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Hand, Foot and Mouth Disease: Signs, Symptoms and Treatment

This childhood illness is making an appearance at many college campuses
November 7, 2018

Hand, foot and mouth disease has moved beyond the playground and has been infecting college campuses in the United States. The disease is marked by an unpleasant set of symptoms that have led to its name, including blisters in the mouth, hands and feet.

An expert from the Texas A&M College of Nursing breaks down hand, foot and mouth disease. Turns out the tips to keep it from running rampant across kindergarten classes is the same to keep it out of your collegiate social circle.

What is hand, foot and mouth disease?

Hand, foot and mouth disease (HFMD) is a very common viral infection that typically affects children younger than 5 years old. It is usually transmitted through saliva, nose and throat secretions, feces and the fluid from the blisters on the skin.

The disease can be caused by multiple viruses from the enterovirus genus (group) and is more active between summer and fall months. Similar to how flu season lasts between winter and early spring, HFMD season resides in the warmer part of the calendar.

There is currently no vaccine to prevent HFMD, and because the disease is caused by several different viruses, it is possible for someone to get the disease again.

Also, don’t confuse HFMD with foot-and-mouth disease—a viral infection that affects cattle, sheep and swine. People don’t generally get foot-and-mouth disease (the last confirmed human case was in 1966), and animals don’t get HFMD.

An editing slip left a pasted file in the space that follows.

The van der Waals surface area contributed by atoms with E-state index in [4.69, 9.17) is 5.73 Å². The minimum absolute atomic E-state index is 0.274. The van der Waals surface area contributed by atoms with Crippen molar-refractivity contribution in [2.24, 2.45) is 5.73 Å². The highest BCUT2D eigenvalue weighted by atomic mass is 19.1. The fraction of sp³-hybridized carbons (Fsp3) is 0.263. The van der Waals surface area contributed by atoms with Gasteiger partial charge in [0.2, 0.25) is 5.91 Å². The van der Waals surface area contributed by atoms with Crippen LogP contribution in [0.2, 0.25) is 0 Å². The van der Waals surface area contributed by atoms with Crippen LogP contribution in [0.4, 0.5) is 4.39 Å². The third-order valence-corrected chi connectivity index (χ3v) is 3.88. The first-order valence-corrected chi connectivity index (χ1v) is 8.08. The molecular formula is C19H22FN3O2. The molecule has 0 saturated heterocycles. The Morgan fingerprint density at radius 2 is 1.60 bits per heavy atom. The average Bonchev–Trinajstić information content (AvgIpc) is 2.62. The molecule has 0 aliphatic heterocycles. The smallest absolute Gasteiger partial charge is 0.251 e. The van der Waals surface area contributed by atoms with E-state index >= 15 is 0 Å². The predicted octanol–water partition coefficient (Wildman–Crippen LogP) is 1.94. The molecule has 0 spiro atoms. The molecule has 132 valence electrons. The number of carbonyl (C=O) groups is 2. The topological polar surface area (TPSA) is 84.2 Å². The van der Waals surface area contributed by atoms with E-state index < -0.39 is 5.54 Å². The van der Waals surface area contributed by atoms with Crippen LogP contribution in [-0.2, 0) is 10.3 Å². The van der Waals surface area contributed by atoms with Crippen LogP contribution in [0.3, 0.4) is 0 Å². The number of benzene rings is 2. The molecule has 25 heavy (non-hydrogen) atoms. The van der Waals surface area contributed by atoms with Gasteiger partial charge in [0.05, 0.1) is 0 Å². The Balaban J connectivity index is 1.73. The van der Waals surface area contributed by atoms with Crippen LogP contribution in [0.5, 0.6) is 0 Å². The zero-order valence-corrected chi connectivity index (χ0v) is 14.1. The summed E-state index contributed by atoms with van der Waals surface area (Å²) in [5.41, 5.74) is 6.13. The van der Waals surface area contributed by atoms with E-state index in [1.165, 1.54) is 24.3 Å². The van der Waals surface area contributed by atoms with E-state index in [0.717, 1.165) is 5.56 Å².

Symptoms of HFMD

HFMD usually begins with a fever, sore throat, and a general feeling of being sick. Then the telltale symptom of this infection appears: a painful red rash, bumps or blisters—typically on the hands, feet or mouth (hence the appropriate name). It may also appear on the knees, elbows, buttocks or genital area.

The infection can also present fluid-filled spots. It’s not a secondary infection: It’s just part of the virus and can be contagious. The spots may blister and can become ulcers. A low-grade fever (about 101 degrees Fahrenheit or lower) can also be present.

“The main concern with HFMD is dehydration,” said Alison Pittman, PhD, MSN, CPN, RN, CNE, clinical assistant professor at the Texas A&M College of Nursing. “Sufferers may not want to eat or drink because swallowing hurts, so cool liquids should be encouraged to hydrate and soothe the throat.”

She also said that very rarely, complications such as viral meningitis can occur. Call your doctor for symptoms such as severe head and/or neck pain, change in behavior or alertness or changes in breathing.

When older children or adults are infected, they may not show symptoms but can still pass the virus to others. Because of this, it’s important to make sure you’re practicing good prevention techniques.

Treatment and prevention

Because the infection is viral, antibiotics have no effect on HFMD. Acetaminophen (Tylenol) can be given as directed by a provider for pain and fever.

“The biggest thing people can do to lower risk of getting HFMD is to WASH HANDS—especially after using the toilet, changing diapers, before eating and after blowing your nose, coughing or sneezing,” says Pittman. “Avoid close contact or sharing food items with people with HFMD, as it can be spread through saliva, nose and throat secretions, feces and the fluid from the blisters on the skin.” It might also be helpful to sanitize surfaces around the home and place of work with disinfectant wipes or spray, or household bleach solutions.

“Generally, HFMD sufferers are contagious for about a week and should stay home from school or work as recommended by their providers,” Pittman said.

Anyone infected by the disease should not resume normal activities until they are fever-free and symptom-free.

She also recommends anyone who is concerned about symptoms in themselves or their child to contact their health care provider.

— Mary Leigh Meyer

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